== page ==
We’re pleased to introduce Strong Language readers to Anne Gilson LaLonde, the author of Gilson on Trademarks, a legal treatise on United States trademark law. Anne writes and speaks about many different aspects of trademark law, but this topic may well be her favorite.
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Under the federal trademark statute, trademarks that are found to be “scandalous” can’t be registered with the United States Patent and Trademark Office. While this doesn’t stop trademark owners from using these marks, they can’t rely on various legal advantages that come with federal registration.
The agency asks whether “a substantial composite of the general public” would find the mark as used to be shocking, offensive or vulgar. While more mild profanity – BASTARD, CRAP, DAMN, BITCH – is generally allowed, terms like FUCK, ASSHOLE, and BULLSHIT are unregistrable. The USPTO has denied registration, for example, to various unseemly marks for apparel like ASSJACKED, FUCT, I BANGED BETTY, AWSHIT WORKS, and YOU CUM LIKE A GIRL. It has also rejected registration for a variety of marks for porn, such as MOMSBANGTEENS, FACIAL ABUSE, CUMFIESTA, CUMGIRLS, and 1-800-JACK-OFF. Finding that the term PUSSY is vulgar and offensive, the USPTO refused to register the following mark for energy drinks:
And it unsurprisingly wouldn’t register REALLY GOOD SHIT for “penetrating oil for automotive, marine, industrial, residential, and sporting use.” But the agency did allow the clever mark CUMBRELLA to be registered for condoms.
The USPTO will generally not register marks that are stand-ins for vulgar words. For example, it refused registration to NO $#!+ for a humor website, FOK’N HURTS for stun guns, GRANDMA SCHITTHED’S OUTHOUSE BROWN for beer and ale, and A-HOLE PATROL for an “online social club that screens jokes submitted by users to control offensive and inappropriate content.” “Middle finger” marks have also been refused registration, including the following for various items of clothing:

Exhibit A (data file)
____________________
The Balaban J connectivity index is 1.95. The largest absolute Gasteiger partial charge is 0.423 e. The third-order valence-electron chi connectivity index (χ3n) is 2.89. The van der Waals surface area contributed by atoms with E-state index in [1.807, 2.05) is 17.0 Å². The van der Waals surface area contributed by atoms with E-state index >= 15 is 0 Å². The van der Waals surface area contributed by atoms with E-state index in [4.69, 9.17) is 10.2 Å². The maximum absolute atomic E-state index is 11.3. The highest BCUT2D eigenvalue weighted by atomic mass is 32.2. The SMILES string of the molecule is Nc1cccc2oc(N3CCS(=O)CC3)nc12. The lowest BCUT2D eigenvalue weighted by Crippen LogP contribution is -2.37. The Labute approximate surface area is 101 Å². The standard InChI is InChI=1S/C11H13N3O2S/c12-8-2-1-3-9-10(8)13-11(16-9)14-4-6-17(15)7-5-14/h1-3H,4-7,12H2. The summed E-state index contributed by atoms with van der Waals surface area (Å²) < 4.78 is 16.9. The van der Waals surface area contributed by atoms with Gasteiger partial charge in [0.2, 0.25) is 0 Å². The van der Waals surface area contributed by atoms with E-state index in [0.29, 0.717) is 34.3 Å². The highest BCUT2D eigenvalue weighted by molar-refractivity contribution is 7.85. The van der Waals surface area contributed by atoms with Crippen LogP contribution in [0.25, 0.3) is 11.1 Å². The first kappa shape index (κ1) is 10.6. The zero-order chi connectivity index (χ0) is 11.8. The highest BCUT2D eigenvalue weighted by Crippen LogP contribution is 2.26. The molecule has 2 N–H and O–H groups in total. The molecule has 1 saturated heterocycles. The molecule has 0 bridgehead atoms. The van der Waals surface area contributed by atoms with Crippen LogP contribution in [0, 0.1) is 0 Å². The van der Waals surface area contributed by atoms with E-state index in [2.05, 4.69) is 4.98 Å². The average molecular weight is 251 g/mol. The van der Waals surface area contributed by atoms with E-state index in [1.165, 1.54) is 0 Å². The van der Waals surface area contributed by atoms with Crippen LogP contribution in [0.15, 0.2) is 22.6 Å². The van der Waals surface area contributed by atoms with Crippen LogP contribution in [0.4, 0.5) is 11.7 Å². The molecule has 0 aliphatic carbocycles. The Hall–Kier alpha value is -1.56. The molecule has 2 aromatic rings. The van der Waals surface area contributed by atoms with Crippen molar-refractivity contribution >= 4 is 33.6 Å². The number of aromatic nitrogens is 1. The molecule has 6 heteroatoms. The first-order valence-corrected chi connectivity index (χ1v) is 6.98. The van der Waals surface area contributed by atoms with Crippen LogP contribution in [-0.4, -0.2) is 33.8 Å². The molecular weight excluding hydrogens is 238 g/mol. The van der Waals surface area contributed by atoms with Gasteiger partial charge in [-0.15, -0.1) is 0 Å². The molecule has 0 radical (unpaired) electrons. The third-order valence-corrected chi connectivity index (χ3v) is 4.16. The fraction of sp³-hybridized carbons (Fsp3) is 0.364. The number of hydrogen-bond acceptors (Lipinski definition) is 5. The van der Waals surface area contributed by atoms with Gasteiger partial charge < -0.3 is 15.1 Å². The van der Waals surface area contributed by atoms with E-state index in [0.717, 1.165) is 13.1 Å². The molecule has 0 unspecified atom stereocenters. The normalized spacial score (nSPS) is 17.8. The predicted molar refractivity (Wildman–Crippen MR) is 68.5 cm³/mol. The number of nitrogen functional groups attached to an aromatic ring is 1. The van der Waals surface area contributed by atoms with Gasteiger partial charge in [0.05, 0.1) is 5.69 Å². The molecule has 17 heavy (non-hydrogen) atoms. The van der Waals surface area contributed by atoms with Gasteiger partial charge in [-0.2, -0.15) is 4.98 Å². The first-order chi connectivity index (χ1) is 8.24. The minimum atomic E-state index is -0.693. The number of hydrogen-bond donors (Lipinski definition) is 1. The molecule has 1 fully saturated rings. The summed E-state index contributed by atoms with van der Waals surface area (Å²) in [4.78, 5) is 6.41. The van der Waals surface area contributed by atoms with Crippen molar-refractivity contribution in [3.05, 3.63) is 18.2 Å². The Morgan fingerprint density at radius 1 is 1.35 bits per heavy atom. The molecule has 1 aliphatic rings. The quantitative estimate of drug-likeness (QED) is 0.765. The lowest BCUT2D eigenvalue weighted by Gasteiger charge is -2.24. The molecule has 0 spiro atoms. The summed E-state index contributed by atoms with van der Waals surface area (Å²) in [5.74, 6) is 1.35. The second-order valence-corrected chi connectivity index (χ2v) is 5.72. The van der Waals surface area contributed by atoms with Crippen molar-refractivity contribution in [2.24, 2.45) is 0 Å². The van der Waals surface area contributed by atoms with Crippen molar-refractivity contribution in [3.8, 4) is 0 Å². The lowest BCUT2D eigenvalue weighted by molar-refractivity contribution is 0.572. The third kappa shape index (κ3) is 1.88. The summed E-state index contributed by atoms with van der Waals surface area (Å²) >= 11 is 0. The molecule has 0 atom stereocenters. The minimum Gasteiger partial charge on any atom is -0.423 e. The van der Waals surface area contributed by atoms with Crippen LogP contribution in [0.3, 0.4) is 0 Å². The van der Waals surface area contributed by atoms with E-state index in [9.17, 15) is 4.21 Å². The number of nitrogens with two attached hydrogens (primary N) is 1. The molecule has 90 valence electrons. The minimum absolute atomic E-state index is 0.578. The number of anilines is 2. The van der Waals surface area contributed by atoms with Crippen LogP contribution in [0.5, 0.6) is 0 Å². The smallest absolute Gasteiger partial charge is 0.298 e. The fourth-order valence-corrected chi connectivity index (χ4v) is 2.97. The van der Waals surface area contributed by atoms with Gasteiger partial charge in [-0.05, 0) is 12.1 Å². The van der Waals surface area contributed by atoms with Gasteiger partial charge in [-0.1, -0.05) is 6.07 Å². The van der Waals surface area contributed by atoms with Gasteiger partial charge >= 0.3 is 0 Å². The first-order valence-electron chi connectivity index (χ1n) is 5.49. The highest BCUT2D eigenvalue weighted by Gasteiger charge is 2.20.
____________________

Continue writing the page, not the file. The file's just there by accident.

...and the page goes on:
But the USPTO did allow registration to BIG EFFIN GARAGE for an online community for musicians and music fans, and found the following design mark “not scandalous” for “decorative refrigerator magnets”:
It’s tough to predict the registration outcome for some abbreviations, euphemisms, lesser-known slang variations, innuendo and nicknames for otherwise clearly vulgar marks.
It’s possible to argue successfully that a mark isn’t scandalous because it’s used as a double entendre, like this one in which BIG PECKER just might refer to a bird with a large beak:
But the double entendre argument didn’t win the day for the following mark for chocolate suckers molded in the shape of a rooster, which was rejected:
The claim that DICK HEADS was a nickname for Richard Heads’ Bar & Restaurant didn’t help this applicant, also rejected by the USPTO for registration:
It’s problematic that a variety of USPTO attorneys from different backgrounds are deciding whether the general public throughout the U.S. would be shocked by a certain term or design. For instance, some marks that include the acronym MILF have been allowed to register, while others were rejected as scandalous, likely depending on how familiar the examining attorney happened to be with current slang. The USPTO doesn’t conduct consumer surveys or employ experts, and often relies on evidence like whether dictionaries label a term as “vulgar,” “offensive” or “taboo.”